The U.S. economy remained around potential in August, with softer labor market prints pointing to lower momentum in hiring against the backdrop of a secularly tight labor market. The Astor Economic Index® has ticked up slightly, but remains range bound in the average to below average economic growth.
As we’ve said in the past, the story of inflation domestically is presaged by the labor market, which has been secularly tight for some time. Non-farm payrolls came in at a respectable 187,00 gain m/m, with prior months revised downwards and U3 unemployment ticking up to 3.8% as the labor force participation rate increased to 62.8%. The August print reinforced the theme of normalization in payrolls, with the prior three months averaging 149,000 m/m – well below the post-Covid trend, and more in line with an economy at equilibrium. A cooler labor market is probably necessary for the Fed to meet its inflation target: a tight labor market leads to higher wages and thus consumer spending and inflation (absent a productivity bump).
There are other signs beyond non-farm payrolls that labor hording is become less prevalent. Employees on temporary help services are usually the first to be dismissed in a cooling economy, and we’ve seen their number decline over the past few months (panel 1 below). However, new claims for unemployment insurance remain very low, suggesting that any incipient weakness hasn’t spilled over to full time employees.
Economic growth in the U.S. is largely driven by consumption, with the bulk of the Atlanta Fed’s GDP Now forecast of 5.6% for q3 driven by consumer spending. Although the consumer remains strong, they are likely to face two headwinds over the next few months. First, the drawdown on so called “excess savings” from fiscal stimulus is probably nearly complete, which should curtail spending habits to more normal levels. Second, Americans have begun to repay student loans once again following the end of forbearance, which is about a $65b cut to household incomes in 2023 (Source: Joseph Politano Twitter/X, US Treasury Data).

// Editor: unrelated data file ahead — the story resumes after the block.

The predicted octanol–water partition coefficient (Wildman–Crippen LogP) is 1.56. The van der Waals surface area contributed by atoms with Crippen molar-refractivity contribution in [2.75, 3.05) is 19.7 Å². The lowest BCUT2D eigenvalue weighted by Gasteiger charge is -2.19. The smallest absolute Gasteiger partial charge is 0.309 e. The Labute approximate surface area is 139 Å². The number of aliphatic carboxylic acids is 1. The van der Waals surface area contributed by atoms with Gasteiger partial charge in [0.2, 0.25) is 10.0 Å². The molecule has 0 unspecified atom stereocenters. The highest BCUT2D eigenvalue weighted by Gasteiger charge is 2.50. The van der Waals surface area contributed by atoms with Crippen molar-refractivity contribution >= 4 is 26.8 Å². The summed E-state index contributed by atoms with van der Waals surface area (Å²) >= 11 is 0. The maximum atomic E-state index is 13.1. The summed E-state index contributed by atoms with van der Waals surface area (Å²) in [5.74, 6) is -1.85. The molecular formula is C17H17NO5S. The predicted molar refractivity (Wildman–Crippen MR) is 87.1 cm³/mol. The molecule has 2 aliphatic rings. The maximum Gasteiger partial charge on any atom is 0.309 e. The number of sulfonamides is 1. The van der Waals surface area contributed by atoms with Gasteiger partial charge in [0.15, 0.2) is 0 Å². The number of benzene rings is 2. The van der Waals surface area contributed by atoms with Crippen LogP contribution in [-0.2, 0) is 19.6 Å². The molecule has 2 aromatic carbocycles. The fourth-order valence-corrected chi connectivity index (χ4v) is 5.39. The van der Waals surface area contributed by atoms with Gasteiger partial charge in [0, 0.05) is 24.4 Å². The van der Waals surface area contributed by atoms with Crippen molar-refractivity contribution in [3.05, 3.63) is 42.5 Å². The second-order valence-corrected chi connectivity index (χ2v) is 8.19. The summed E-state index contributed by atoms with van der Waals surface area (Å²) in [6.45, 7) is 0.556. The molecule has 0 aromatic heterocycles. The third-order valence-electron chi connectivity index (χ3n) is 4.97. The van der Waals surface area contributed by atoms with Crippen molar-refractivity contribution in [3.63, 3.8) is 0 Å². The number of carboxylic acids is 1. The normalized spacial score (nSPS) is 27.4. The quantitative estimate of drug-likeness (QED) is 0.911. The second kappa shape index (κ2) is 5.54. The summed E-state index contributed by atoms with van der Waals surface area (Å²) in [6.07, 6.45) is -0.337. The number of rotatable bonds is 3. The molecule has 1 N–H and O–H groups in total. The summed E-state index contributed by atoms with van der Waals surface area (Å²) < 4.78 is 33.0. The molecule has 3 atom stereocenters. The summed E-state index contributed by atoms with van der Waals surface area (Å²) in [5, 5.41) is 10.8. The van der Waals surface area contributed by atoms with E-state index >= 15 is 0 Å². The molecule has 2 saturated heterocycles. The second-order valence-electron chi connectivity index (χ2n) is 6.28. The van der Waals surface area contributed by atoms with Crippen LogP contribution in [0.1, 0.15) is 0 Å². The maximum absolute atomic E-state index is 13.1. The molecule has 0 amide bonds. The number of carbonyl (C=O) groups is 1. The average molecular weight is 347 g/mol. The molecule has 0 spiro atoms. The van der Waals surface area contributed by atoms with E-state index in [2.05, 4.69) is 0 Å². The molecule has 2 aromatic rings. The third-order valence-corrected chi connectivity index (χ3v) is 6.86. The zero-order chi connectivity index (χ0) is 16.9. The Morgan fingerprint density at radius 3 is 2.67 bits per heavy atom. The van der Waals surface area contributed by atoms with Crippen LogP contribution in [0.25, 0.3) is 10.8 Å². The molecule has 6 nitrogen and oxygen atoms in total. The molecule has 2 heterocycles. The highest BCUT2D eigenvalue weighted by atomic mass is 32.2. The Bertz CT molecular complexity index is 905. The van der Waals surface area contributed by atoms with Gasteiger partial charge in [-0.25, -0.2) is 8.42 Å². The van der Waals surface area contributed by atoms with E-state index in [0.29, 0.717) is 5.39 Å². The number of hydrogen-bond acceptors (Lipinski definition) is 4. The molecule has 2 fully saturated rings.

Of course, neither of these may end up mattering: as Matt Klein notes, aggregate wage income tends to drive consumer spending, and real wages have recently turned positive (Source: Matt Klein, theovershoot.co, “U.S. Job Churn Has Normalized.”). Either way, consumption, inflation, and the labor market are indelibly linked, and we will be watching faster frequency signs of the labor market to understand the near-term trajectory in inflation and Fed policy closely in the months to come.
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The Astor Economic Index®: The Astor Economic Index® is a proprietary index created by Astor Investment Management LLC. It represents an aggregation of various economic data points. The Astor Economic Index® is designed to track the varying levels of growth within the U.S. economy by analyzing current trends against historical data. The Astor Economic Index® is not an investable product. The Astor Economic Index® should not be used as the sole determining factor for your investment decisions. The Index is based on retroactive data points and may be subject to hindsight bias. There is no guarantee the Index will produce the same results in the future. All conclusions are those of Astor and are subject to change. Astor Economic Index® is a registered trademark of Astor Investment Management LLC.